The Department of Social Services faced two federal class-action lawsuits in recent years alleging that it had failed to meet federal timeliness standards for processing applications for Medicaid and the Supplemental Nutrition Assistance Program – the program formerly known as food stamps.

One of the suits tied delays in processing Medicaid applications – which the lawsuit said left people who qualified for the program going months without needed care and medications – to a shortage of staff in the department.

As part of a 2014 settlement, the state agreed to meet certain benchmarks for timely application processing.

Although the settlement did not require specific staffing levels, the department determined it would need to hire additional workers to comply.

Keith M. Phaneuf ::

Judge Patrick L. Carroll III, right, chief court administrator, testifies recently on proposed cuts to the judiciary. At left is Tom Siconolfi, executive director of administrative services for the Judicial Branch.

Judge Patrick L. Carroll III, the chief court administrator, told legislators in February that the governor’s budget proposal for 2016-17 would translate into hundreds of layoffs in the Judicial Branch and force the closure of multiple courthouses and a juvenile detention facility.

This would devastate Connecticut’s court system so severely that it would “compromise access to justice for our citizens” and possibly leave the branch unable to meet all of its constitutional obligations, he said.

Layoffs could stall transportation, Second Chance initiatives

The cutbacks also almost certainly would undermine anti-recidivism programs, such as Malloy’s “Second Chance Society” initiative, Carroll said.

But Second Chance Society might not be the only policy objective weakened or undone by layoffs.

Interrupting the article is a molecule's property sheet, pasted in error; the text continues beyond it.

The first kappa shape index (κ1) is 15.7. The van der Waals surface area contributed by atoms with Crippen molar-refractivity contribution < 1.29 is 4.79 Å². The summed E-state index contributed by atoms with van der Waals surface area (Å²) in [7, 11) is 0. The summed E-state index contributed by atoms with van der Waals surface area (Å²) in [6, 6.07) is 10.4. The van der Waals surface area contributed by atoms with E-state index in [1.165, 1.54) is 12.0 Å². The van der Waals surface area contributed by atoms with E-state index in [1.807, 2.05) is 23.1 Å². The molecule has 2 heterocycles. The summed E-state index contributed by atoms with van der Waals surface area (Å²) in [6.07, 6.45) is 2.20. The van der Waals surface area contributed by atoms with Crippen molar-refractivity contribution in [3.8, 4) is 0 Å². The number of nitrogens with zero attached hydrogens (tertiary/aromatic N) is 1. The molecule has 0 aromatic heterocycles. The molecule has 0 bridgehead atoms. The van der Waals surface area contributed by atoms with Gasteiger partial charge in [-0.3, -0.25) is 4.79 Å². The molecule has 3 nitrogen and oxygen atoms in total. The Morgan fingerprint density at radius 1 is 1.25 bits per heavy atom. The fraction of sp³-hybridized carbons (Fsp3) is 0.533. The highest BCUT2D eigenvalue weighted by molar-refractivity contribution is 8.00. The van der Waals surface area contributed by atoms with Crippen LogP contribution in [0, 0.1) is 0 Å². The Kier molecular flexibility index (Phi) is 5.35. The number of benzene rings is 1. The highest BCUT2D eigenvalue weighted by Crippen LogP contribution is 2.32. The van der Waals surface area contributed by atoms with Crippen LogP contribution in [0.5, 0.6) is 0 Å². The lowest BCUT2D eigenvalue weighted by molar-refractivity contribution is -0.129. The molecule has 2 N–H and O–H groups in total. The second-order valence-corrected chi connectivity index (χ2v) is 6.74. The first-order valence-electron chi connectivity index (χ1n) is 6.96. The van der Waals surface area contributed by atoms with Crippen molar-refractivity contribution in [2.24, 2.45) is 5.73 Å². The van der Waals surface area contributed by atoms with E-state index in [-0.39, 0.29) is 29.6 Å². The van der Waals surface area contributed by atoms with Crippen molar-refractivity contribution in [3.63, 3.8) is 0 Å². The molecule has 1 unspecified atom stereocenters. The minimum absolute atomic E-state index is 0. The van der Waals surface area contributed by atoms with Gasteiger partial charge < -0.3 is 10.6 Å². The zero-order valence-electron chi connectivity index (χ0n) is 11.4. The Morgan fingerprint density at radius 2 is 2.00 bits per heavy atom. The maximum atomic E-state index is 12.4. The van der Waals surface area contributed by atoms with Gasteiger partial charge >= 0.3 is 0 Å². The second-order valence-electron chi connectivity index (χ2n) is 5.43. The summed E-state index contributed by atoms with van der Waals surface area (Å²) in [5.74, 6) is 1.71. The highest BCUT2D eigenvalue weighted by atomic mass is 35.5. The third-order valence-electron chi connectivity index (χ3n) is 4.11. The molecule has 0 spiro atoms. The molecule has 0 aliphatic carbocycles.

Shortly after winning re-election to a second term in November 2014, Malloy announced he would pursue a major investment in transportation to transform Connecticut’s aging, crowded network.

But the Department of Transportation has just over 3,000 full-time employees.

That’s about the same the level it had six years ago when the legislature’s Program Review and Investigations Committee concluded it lacked adequate staff to complete projects on time and under budget.

According to the last monthly report from state Treasurer Denise L. Nappier, Connecticut has more than $3.2 billion in approved transportation bonding that it still has not issued and spent. Transportation advocates attribute that backlog, in part, to a lack of transportation planning staff, which translates into an inability to launch projects in a timely fashion.

That stranded bonding is almost double the $1.7 billion backlog that existed when Malloy first took office in January 2011.

“We are fully supportive of the governor’s vision,” David Glidden, executive director of the union that represents about 1,000 transportation engineers, planners and property agents, said last spring of Malloy’s transportation initiative. “But in order to make that vision a reality, you need the people to do the work.”